Do you Feel Demoralized After a Bad Game?
It’s one thing to have a bad game, but a disastrous game can be mentally deflating.
Even worse are consecutive horrible games. When you have back-to-back disastrous performances, those are the times you want to call it quits.
For instance, how would you feel if you were a gymnast who can’t seem to stick the landing on a vault in competitions? Would you be excited for the next competition or fearful that you would “mess up” again?
Let’s look at the 2022 Cincinnati Bengals as an example. The Cincinnati Bengals lost the first two games of the 2022 NFL season after making it to the Super Bowl the previous year.
It’s not just losing two games but how the Bengals lost the games, giving up seven sacks. Cincinnati quarterback Joe Burrow, the 2021 NFL Comeback Player of the Year, has particularly under performed.
Burrow has thrown four interceptions, and his quarterback ranking is 19th in the league.
However, Burrow is handling his circumstances like a player with a champion mindset. Instead of allowing mistakes to define him, he has put the team’s slow start in perspective and has put a positive spin on the situation.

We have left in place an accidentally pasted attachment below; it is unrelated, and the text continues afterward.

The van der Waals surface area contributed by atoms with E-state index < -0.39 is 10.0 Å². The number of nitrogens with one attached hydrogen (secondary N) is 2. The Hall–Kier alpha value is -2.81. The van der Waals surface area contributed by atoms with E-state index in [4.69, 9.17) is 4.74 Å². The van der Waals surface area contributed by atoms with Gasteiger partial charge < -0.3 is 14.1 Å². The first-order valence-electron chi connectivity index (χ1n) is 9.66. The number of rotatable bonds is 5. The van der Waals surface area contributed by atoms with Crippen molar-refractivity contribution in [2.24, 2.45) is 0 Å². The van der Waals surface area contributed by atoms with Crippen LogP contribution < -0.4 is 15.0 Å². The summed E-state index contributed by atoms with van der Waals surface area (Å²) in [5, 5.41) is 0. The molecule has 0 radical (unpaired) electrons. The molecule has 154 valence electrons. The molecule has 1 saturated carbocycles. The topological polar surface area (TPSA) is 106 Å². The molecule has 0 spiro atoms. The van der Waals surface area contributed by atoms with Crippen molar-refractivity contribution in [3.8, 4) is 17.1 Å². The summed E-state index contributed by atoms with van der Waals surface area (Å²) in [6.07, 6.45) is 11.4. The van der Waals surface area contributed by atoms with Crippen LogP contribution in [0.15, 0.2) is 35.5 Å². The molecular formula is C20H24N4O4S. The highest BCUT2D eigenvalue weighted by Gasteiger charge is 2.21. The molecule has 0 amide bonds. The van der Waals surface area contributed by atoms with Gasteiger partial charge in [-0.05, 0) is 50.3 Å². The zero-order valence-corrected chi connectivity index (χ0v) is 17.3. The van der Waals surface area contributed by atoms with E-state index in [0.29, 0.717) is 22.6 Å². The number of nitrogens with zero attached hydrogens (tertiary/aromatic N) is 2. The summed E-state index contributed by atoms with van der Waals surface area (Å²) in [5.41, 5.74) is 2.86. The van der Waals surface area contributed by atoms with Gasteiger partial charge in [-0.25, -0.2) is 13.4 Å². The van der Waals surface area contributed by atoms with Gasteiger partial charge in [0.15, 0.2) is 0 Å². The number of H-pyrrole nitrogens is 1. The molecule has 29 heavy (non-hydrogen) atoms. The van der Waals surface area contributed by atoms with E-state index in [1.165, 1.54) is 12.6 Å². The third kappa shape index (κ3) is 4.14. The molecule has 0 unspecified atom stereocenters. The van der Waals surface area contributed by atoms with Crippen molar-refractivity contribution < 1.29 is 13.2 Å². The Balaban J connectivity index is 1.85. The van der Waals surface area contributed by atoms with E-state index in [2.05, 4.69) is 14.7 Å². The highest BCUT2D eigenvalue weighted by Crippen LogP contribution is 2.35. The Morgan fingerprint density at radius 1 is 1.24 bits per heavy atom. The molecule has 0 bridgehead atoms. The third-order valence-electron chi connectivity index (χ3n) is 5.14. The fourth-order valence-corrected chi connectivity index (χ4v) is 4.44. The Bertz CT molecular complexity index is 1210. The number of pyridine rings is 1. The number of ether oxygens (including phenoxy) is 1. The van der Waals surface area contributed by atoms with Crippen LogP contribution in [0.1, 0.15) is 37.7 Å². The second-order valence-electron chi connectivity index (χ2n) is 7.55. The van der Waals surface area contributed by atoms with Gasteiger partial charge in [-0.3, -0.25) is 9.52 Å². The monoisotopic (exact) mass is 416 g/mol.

BURROW: “I’ve got to play better for us to win, but it is what it is at this point. Interceptions are going to happen. You try and limit them the best you can, but you’ve got to move on.”
Burrow is not worried about the team’s slow start.
BURROW: “No panic. We’ve lost two games before. We lost two straight games several times last year. There’s a lot of football to be played. We moved on from those games and made the corrections we needed to make. We have a great coaching staff that will do that, and we have the players to make it happen.”
Look at Burrow’s mental process and the reason for his positive outlook:
- When you take personal responsibility for your performance, you will feel empowered that you can turn things around.
- Letting go of the past frees your mind to focus on the present.
- When you realize mistakes are going to happen, you won’t feel devastated when they do occur.
- You can use evidence from the past to support your ability to overcome adversity in the present.
- You can bounce back when you put your circumstances in perspective, and don’t panic.
- “We moved on from those games and made the corrections we needed to make.” Taking action puts you in the driver’s seat and helps you maintain confidence.
- Stable belief in your skills keeps doubts from taking root.
Burrow has laid out a mindset for dealing with disastrous results. Adopting this mindset is the best method for moving forward after bad performances.
You need to WORK to move forward after bad games. While you may be tempted to do more physical work, mental work is also beneficial, such as managing how you respond.
Related Sports Psychology Articles
- How to Evaluate Losses for More Confidence
- How to Learn from Losses
- How to Learn and Improve from Losses
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